Sick Leaves Are Making Employers Sick. Unraveling The Perfect Pill
Being too nosey- irk the employee. Being too approving- sabotage company’s profits. Read the big fix for Catch-22
Think of every time you had to make excuses for being under the weather. Think again, if, by any hand of luck, you were Pinocchio- then, your nose would know no boundaries in elongating itself.
The irony of being sick is when we are sick we come to the office to attend to our workload and when we are right as rain, we fake it. Dear employees, it is not us who are saying this. Blame the data. National Science Foundation conducted a survey and concluded that 26% of employees attend to the work while they are sick. CareerBuilder too joined the bandwagon and conceded almost half of the workers fake being sick. 40% of employees agreed they call in sick when being in pink of health. Guess what? Employers know it too. Astonishingly, 38% of employers are prying on supposedly/really ailing employees to check if reality finds its soul mate in fiction. Sounds like Scopaesthesia? (Check out: that’s the term for the feeling of being watched. Oh yes! Now you know where that feeling is coming from). Not to mention, 26% of employers have fired people for being phony.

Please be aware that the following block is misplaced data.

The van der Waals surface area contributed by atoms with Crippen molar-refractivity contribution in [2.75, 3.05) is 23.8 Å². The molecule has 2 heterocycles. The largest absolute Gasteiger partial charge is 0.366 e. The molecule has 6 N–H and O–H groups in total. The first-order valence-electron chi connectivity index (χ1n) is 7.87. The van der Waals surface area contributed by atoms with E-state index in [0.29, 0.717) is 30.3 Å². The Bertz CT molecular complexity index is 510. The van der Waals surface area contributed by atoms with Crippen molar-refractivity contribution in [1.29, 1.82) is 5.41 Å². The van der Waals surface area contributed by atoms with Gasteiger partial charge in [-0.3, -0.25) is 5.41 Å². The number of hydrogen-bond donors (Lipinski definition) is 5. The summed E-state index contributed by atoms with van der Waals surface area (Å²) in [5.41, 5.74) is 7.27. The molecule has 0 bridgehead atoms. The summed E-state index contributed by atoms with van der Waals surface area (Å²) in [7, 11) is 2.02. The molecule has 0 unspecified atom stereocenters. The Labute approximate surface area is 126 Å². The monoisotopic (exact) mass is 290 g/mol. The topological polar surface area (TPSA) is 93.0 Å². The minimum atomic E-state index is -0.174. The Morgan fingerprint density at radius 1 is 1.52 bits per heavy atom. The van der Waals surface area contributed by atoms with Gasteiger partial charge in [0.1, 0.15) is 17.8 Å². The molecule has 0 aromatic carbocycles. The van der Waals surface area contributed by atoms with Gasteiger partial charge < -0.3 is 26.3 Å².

How employees fake it?
Interestingly, there’s a Wikihow page on how to fake it without leaving any loopholes. Agreeably, some tips are just drool-worthy. They fabricate the exact plot, eliminate the possibilities of being caught red-handed and teach how to get into the skin of the character. (Method acting? Yep! That’s another hidden skill of employees). How else could you probably explain using salt and toothpaste to make eyes red, sniffing pepper to sneeze, having a hot drink just before checking the temperature on the thermometer, and using oatmeal as vomit props- reading all these actually make some knots in the pit of your stomach? (Feeling sick already?)
Excuses VS Reasons:
- Not well
- Stomach bug
- A headache
- A sore throat
- Issues at home
- Actual mental/physical illness
- Unhealthy lifestyle
- Care- time for family members
How employers catch it?
43% of employers find employee’s fib through social media. People share social media posts of themselves enjoying with the very same people they say they are tending to. It’s a laugh riot on account of the stupidity people display to prove they are sick. While one employee, to prove he was in the hospital, picked and sent images from Google to the manager, another chose an image with a swollen foot. Alas! Employers are smarter and employees forget that the Google giant is friendly to everyone. Employers use those very photos in image search of Google to breathe down the necks of employees.
It’s not just employers. Even co-workers are on the watch. 80% of people surveyed by ColdEEZE.com said they don’t trust their co-employee to be saying the truth about being sick. Some would go to extremes to prove this. 18% would devour/sleuth social media posts to find something suspicious and even check on the absent employee’s home to sniff a lie about sickness.